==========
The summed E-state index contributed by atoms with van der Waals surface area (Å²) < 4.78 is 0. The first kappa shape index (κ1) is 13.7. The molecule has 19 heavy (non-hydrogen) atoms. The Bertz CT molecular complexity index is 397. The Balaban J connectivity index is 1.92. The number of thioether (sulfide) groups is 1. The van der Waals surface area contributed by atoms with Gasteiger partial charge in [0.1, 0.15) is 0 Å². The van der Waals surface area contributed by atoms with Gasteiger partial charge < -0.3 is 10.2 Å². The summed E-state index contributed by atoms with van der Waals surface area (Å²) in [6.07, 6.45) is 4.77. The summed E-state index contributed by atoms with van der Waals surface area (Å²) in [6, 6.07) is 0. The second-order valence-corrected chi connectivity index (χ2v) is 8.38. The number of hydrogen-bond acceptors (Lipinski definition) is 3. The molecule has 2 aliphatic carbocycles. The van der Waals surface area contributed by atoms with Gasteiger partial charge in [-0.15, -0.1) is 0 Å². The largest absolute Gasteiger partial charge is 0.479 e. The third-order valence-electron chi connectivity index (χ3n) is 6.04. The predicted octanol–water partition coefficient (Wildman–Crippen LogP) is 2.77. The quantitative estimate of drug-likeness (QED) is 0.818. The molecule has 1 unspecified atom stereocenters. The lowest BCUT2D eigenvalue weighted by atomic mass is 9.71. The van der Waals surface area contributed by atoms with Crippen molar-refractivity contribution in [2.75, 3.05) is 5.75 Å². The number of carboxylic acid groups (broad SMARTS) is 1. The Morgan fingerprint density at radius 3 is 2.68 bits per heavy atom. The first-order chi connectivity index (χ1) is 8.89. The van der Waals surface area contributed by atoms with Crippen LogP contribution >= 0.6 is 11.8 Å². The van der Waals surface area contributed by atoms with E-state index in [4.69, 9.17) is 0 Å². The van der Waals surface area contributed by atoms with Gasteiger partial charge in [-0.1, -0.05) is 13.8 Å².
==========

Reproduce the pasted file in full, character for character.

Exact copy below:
The summed E-state index contributed by atoms with van der Waals surface area (Å²) < 4.78 is 0. The first kappa shape index (κ1) is 13.7. The molecule has 19 heavy (non-hydrogen) atoms. The Bertz CT molecular complexity index is 397. The Balaban J connectivity index is 1.92. The number of thioether (sulfide) groups is 1. The van der Waals surface area contributed by atoms with Gasteiger partial charge in [0.1, 0.15) is 0 Å². The van der Waals surface area contributed by atoms with Gasteiger partial charge < -0.3 is 10.2 Å². The summed E-state index contributed by atoms with van der Waals surface area (Å²) in [6.07, 6.45) is 4.77. The summed E-state index contributed by atoms with van der Waals surface area (Å²) in [6, 6.07) is 0. The second-order valence-corrected chi connectivity index (χ2v) is 8.38. The number of hydrogen-bond acceptors (Lipinski definition) is 3. The molecule has 2 aliphatic carbocycles. The van der Waals surface area contributed by atoms with Gasteiger partial charge in [-0.15, -0.1) is 0 Å². The largest absolute Gasteiger partial charge is 0.479 e. The third-order valence-electron chi connectivity index (χ3n) is 6.04. The predicted octanol–water partition coefficient (Wildman–Crippen LogP) is 2.77. The quantitative estimate of drug-likeness (QED) is 0.818. The molecule has 1 unspecified atom stereocenters. The lowest BCUT2D eigenvalue weighted by atomic mass is 9.71. The van der Waals surface area contributed by atoms with Crippen molar-refractivity contribution in [2.75, 3.05) is 5.75 Å². The number of carboxylic acid groups (broad SMARTS) is 1. The Morgan fingerprint density at radius 3 is 2.68 bits per heavy atom. The first-order chi connectivity index (χ1) is 8.89. The van der Waals surface area contributed by atoms with Crippen LogP contribution >= 0.6 is 11.8 Å². The van der Waals surface area contributed by atoms with E-state index in [4.69, 9.17) is 0 Å². The van der Waals surface area contributed by atoms with Gasteiger partial charge in [-0.1, -0.05) is 13.8 Å².